Non-stick pans. Never use metal utensils, and keep the pans scrupulously clean, as burnt-on food particles will destroy the finish. Soak off food deposits, and only scour if absolutely necessary, rubbing gently with a nylon pad, not metal scourers.

Badly discoloured pans can be one-third filled with water plus half a cup of laundry detergent and boiled-up. Wash well afterwards, rinse thoroughly and then re-oil.

Aluminium pans can be scoured with wire wool. Do not use copper scouring pads, and do not soak in washing soda solutions: both of these can set up harmful reactions. Although aluminium discolours fairly easily, the discolouration is not harmful. To brighten up the insides of pans, simmer a solution of vinegar, or an acid fruit such as rhubarb. Try to avoid leaving food in these pans, as to do so can cause pitting ol the metal. Scour stainless steel pans with nylon pads, but avoid using metal scourers. Soak burnt deposits for as little time as possible as the metal may become pitted. Rub the pans with vinegar to remove the blue marks caused by overheating; polish up the outsides with a stainless steel cleaner.

Cast-iron pans should always be dried at once, as they can rust, unless they have a protective coating. If uncoated, rub them over with a little cooking oil, or grease with a butter paper, to prevent rusting during storage.

Copper pans need careful looking-after. Most are lined, usually with tin. Avoid overheating which can damage the lining, and for the same reason, scour as little and as gently as possible. On the outside, you can use a copper cleaner, or rub with a cut lemon dipped in salt. But some copper preserving pans are unlined, as are copper mixing bowls. Before you use them, scrub them very thoroughly with salt and cut lemons until all traces of discoloration have vanished. Then wash in hot water, and dry before using.

Enamel pans need gentle treatment to avoid chipping or scratching the enamel coating. Always soak off any stubborn or burnt deposits, and use a nylon scourer, not a metal one. Use a solution of biological washing powder to remove stains. The same treatment can be applied to ceramic glass cookware.

It is important to keep your kitchen clean, not only to maintain its attractive appearance, but also for reasons of hygiene. Basic cooking equipment is available in a wide variety of materials, all of which need different treatments to keep them fresh and new looking Tinware usually has a base of mild steel which will rust if the tin coating is scratched, so always soak off burnt deposits and avoid scourers and abrasive cleaners. Very badly discoloured items can be boiled up in a washing-soda solution. Dry well before storing.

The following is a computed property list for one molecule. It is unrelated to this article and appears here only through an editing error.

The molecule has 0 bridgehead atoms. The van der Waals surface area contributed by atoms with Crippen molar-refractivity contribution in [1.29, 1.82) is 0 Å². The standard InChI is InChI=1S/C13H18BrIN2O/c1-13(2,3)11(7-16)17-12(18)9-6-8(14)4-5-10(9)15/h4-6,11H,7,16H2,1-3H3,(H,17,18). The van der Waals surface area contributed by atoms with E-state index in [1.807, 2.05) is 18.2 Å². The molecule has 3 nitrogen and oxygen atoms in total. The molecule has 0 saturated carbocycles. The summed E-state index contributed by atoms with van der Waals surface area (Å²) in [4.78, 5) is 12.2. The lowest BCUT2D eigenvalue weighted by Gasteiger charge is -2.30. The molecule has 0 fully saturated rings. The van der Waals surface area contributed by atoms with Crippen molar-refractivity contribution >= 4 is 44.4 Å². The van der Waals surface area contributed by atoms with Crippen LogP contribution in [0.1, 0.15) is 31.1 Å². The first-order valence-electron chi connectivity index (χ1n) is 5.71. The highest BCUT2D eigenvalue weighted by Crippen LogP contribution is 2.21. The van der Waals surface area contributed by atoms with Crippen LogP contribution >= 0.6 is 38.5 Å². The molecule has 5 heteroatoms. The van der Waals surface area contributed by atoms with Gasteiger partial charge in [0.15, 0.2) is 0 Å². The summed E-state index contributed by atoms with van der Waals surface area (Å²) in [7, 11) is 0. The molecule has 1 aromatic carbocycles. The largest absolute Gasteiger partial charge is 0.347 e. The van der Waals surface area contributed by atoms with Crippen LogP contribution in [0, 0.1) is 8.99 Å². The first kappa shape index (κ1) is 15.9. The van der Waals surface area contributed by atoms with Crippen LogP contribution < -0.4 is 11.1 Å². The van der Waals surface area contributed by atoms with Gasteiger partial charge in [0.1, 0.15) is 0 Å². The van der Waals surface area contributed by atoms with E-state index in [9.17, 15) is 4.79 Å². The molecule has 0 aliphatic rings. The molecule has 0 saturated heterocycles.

Wooden draining boards should be scrubbed daily with cold salt water. Keep wooden chopping boards scrupulously clean, scrubbing after use with a solution of hot water containing a little dissolved scouring powder. Rinse well and stand on edge to dry.


Woodware such as salad bowls and platters should not be washed unless absolutely necessary; wipe clean with paper towels after use, and oil with olive oil if necessary.

Any marks can usually be removed by rubbing with fine steel wool moistened with a little olive oil. Never leave wood-ware to soak in water.

Cutlery should always be washed as soon as possible as food deposits can cause pitting. Do not wash in a dishwasher unless specifically recommended by the cutlery manufacturer. Polish silver, stainless steel and bronze with appropriate branded cleaners. Sec also notes on Cleaning metals.


You can buy stain removers for stained chinaware from hardware shops. Or try rubbing with a cloth dipped in bicarbonate of soda, or soak overnight in a washing soda solution.

Glassware should be washed separately from other items to minimise chipping.

Always wash by hand fine crystal and cut glass; everyday tumblers can usually go in a dishwasher, but check with the maker’s recommendations. Glasses used for milk or for alcohol should be rinsed out in cold water before washing in warm water with detergent. Stained or cloudy glass can be soaked overnight in water to which has been added 2 teaspoons of ammonia; hardwater stains on glass can sometimes be removed by soaking in distilled water. Impregnated silver wadding will also shift some stains. Stained decanters can be half-filled with vinegar, plus 1 tablespoon of cooking salt. Add raw rice grains, and swill mixture round vigorously. Rinse out well.

Cleaning In The Kitchen